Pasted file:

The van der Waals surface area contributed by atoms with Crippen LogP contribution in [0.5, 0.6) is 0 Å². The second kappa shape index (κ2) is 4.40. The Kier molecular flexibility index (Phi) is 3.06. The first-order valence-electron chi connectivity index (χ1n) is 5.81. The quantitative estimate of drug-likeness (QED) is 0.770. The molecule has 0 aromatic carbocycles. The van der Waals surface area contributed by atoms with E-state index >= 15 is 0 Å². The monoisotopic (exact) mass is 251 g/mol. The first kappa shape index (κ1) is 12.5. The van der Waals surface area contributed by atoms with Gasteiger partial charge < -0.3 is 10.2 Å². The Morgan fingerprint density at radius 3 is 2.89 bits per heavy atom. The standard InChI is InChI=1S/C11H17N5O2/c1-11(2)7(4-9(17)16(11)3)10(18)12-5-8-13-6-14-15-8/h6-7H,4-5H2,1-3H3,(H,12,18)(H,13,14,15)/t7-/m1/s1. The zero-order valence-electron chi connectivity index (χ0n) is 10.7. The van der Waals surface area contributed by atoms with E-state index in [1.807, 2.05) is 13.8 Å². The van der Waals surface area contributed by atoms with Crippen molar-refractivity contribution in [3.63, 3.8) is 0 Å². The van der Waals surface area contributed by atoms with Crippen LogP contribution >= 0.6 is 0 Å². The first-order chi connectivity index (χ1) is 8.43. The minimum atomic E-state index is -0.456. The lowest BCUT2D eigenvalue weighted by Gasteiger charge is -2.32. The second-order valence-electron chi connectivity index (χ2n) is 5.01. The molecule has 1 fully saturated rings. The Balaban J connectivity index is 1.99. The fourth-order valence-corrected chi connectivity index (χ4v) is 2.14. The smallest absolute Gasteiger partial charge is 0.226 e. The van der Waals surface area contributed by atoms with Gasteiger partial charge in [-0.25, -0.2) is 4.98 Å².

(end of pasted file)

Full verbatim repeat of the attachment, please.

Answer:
The van der Waals surface area contributed by atoms with Crippen LogP contribution in [0.5, 0.6) is 0 Å². The second kappa shape index (κ2) is 4.40. The Kier molecular flexibility index (Phi) is 3.06. The first-order valence-electron chi connectivity index (χ1n) is 5.81. The quantitative estimate of drug-likeness (QED) is 0.770. The molecule has 0 aromatic carbocycles. The van der Waals surface area contributed by atoms with E-state index >= 15 is 0 Å². The monoisotopic (exact) mass is 251 g/mol. The first kappa shape index (κ1) is 12.5. The van der Waals surface area contributed by atoms with Gasteiger partial charge < -0.3 is 10.2 Å². The Morgan fingerprint density at radius 3 is 2.89 bits per heavy atom. The standard InChI is InChI=1S/C11H17N5O2/c1-11(2)7(4-9(17)16(11)3)10(18)12-5-8-13-6-14-15-8/h6-7H,4-5H2,1-3H3,(H,12,18)(H,13,14,15)/t7-/m1/s1. The zero-order valence-electron chi connectivity index (χ0n) is 10.7. The van der Waals surface area contributed by atoms with E-state index in [1.807, 2.05) is 13.8 Å². The van der Waals surface area contributed by atoms with Crippen molar-refractivity contribution in [3.63, 3.8) is 0 Å². The van der Waals surface area contributed by atoms with Crippen LogP contribution >= 0.6 is 0 Å². The first-order chi connectivity index (χ1) is 8.43. The minimum atomic E-state index is -0.456. The lowest BCUT2D eigenvalue weighted by Gasteiger charge is -2.32. The second-order valence-electron chi connectivity index (χ2n) is 5.01. The molecule has 1 fully saturated rings. The Balaban J connectivity index is 1.99. The fourth-order valence-corrected chi connectivity index (χ4v) is 2.14. The smallest absolute Gasteiger partial charge is 0.226 e. The van der Waals surface area contributed by atoms with Gasteiger partial charge in [-0.25, -0.2) is 4.98 Å².